Persistent Cortical Angiogenesis and Neuronal Migration in the Young Autism Brain

Friday, May 16, 2014: 10:30 AM
Marquis A (Marriott Marquis Atlanta)
E. C. Azmitia1, M. Alzoobaee2, H. J. Chen2, G. Jiang1, V. Lee1, A. S. Saini2 and P. Whitaker-Azmitia3, (1)New York University, New York, NY, (2)New York University, New York University, NY, (3)State University of New York, Stony Brook, Stony Brook, NY
Background:   We propose a prolonged period of angiogenesis and neurodevelopment in our collection of postmortem brains from autistic donors (2.8-20.8 years of age).  In autism, the brain shows accelerated postnatal growth (Redcay and Courchesne, 2005), and neurons are smaller (Jacot-Descombes et al, 2012; van Kooten et al, 2008; Fatemi et al, 2002) and more numerous (Casanova et al, 2004). Serotonin stimulates the release of a neurite extension factor from astrocytes (Whitaker-Azmitia and Azmitia, 1994; Eriksen et al, 2002; Deng et al, 2007) and increases postnatal brain growth (Akbari et al, 1994). Serotonin fibers reach the developing cortex while neurons and glial cells migrate to form cortical layers (Foote and Morrison, 1984; Wallace and Lauder, 1983).  Serotonin promotes angiogenesis in rats (Warner-Schmidt and Duman, 2008) and humans (Boldrini et al, 2012). We reported increased serotonin staining of axons in the cortex of autism donors (Azmitia et al, 2011).

Objectives:   We aim to detect alterations in proliferation and migration of blood vessels, astrocytes and neurons using nestin and vimentin antibodies in cortices of autistic subjects. Other antibodies examined include a-SMA (mature pericytes, immature neurons), CD146 (immature pericytes), UEA1 (endothelial cells), GFAP (mature astrocytes) and iba-1 (microglia).

Methods: Brain tissue samples were obtained from the NYS Brain Bank for Developmental Disabilities and Aging (Staten Island, New York), the Autism Tissue Program (Princeton, New Jersey), and the NICHD Brain and Tissue Bank for Developmental Disorders (University of Maryland, Baltimore). The brains were hemisected and one hemisphere was fixed in 10% formalin. The tissue was embedded in polyethylene glycol and cut into 50 mm-thick serial sections. The sections were stored in 70% ethanol. Details of our immunocytochemical method are published (Azmitia et al, 2011).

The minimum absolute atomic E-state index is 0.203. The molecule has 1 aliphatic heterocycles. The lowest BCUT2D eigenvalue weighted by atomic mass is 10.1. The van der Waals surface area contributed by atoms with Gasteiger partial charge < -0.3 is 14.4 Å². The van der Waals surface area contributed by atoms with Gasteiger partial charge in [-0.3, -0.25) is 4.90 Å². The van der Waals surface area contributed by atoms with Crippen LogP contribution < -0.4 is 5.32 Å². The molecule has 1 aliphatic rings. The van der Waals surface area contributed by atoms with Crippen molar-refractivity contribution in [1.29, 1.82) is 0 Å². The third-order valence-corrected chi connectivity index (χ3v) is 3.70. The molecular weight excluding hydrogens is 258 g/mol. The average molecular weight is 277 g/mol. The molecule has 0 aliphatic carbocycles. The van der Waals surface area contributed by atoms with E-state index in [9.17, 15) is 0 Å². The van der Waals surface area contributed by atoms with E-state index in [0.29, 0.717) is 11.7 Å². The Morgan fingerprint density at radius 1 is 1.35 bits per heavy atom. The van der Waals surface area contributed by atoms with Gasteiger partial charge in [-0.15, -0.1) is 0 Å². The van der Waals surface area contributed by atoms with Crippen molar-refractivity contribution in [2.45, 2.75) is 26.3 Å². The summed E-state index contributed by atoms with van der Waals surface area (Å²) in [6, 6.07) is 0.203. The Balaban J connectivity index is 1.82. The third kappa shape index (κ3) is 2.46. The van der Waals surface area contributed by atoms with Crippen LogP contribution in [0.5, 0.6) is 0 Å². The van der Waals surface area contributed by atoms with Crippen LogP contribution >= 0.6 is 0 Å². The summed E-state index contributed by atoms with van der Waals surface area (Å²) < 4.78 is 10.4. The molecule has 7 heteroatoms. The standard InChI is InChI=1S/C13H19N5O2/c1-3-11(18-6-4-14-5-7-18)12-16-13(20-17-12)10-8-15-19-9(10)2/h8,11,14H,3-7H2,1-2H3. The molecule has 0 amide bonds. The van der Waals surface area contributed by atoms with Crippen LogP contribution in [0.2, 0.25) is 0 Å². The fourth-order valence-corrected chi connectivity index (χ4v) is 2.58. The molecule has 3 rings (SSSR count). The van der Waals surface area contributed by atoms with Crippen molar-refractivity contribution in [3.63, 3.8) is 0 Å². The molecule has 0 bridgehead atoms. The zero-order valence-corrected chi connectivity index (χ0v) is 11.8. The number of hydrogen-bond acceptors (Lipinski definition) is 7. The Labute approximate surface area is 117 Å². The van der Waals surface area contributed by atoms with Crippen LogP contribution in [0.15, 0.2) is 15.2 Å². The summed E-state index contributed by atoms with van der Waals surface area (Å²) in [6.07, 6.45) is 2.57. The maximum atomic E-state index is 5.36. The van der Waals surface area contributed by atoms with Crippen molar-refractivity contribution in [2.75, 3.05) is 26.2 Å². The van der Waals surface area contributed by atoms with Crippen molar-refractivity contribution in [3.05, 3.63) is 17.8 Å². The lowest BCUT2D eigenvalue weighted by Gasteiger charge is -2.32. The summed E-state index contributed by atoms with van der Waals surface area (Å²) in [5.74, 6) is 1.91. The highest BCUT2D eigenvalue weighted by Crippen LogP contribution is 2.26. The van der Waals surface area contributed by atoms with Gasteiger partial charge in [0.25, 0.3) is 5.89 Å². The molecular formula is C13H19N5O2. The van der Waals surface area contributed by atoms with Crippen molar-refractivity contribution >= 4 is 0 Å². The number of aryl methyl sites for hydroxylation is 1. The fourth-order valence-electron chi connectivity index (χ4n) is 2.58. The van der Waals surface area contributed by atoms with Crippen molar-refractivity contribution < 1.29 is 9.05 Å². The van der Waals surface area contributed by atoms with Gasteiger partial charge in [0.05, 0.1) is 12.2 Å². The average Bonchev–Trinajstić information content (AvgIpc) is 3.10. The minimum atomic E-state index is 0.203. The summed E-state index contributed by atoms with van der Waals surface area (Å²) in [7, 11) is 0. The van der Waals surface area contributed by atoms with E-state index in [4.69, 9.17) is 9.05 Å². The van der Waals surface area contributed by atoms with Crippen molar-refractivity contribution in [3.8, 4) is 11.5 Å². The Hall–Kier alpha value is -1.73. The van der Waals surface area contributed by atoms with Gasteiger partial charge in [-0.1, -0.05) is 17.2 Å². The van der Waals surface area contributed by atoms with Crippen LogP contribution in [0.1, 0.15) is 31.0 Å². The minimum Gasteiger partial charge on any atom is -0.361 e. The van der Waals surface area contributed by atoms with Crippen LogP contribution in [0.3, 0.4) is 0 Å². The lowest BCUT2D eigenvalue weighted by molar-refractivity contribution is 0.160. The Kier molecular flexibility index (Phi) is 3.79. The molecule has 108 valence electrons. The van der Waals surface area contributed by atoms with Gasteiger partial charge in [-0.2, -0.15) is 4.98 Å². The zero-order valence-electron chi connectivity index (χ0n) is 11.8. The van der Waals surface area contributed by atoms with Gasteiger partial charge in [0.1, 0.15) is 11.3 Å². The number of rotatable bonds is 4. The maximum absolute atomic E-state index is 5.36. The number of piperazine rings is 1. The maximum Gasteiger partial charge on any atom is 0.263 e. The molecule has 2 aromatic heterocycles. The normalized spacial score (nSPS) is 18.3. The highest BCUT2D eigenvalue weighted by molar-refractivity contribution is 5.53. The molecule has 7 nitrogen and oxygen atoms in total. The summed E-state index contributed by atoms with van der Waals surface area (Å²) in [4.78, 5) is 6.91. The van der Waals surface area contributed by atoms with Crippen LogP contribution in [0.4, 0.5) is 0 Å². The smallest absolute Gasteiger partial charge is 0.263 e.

Results:   In autism brains, nestin heavily labeled precapillaries and capillary vessels in all layers of superior temporal cortex at all ages analyzed (2.8-20.8 years, n=9).  In control brains, nestin labeled vessels only at the youngest ages (1.8-2.1 years, n=2), while older donors (8.6-25.6 years, n=9) showed no nestin staining. Other vascular antibodies tested showed no significant differences between autism and control individuals.  UEA1 stained endothelial cells in all cortical vessels; CD146 stained small pericytes in precapillary arterioles; and a-SMA stained immature neurons and pericytes in arterioles and capillaries. GFAP and iba-1 positive cells were frequently in close proximity to blood vessels and more reactive in autism than in control brains.

Vimentin antibodies react with filaments in immature astrocytes, neurons and pericytes.  The immunostained pericytes in arterioles and capillaries were abundant in control and autism cortices. Immature astrocytes, especially in layers I-III, were more numerous in autism compared to control.  Vimentin positive migrating neurons were seen in autism cortices at all ages examined, heaviest in layers IV and VI, but only seen in young control cortices.

Conclusions:  Our results indicate sustained angiogenesis and neuronal migration in autism that may impact cortical size and function, integrity of the blood brain barrier and microglial infiltration. The potential involvement of extended angiogenesis may open up a new avenue for understanding and treating autism.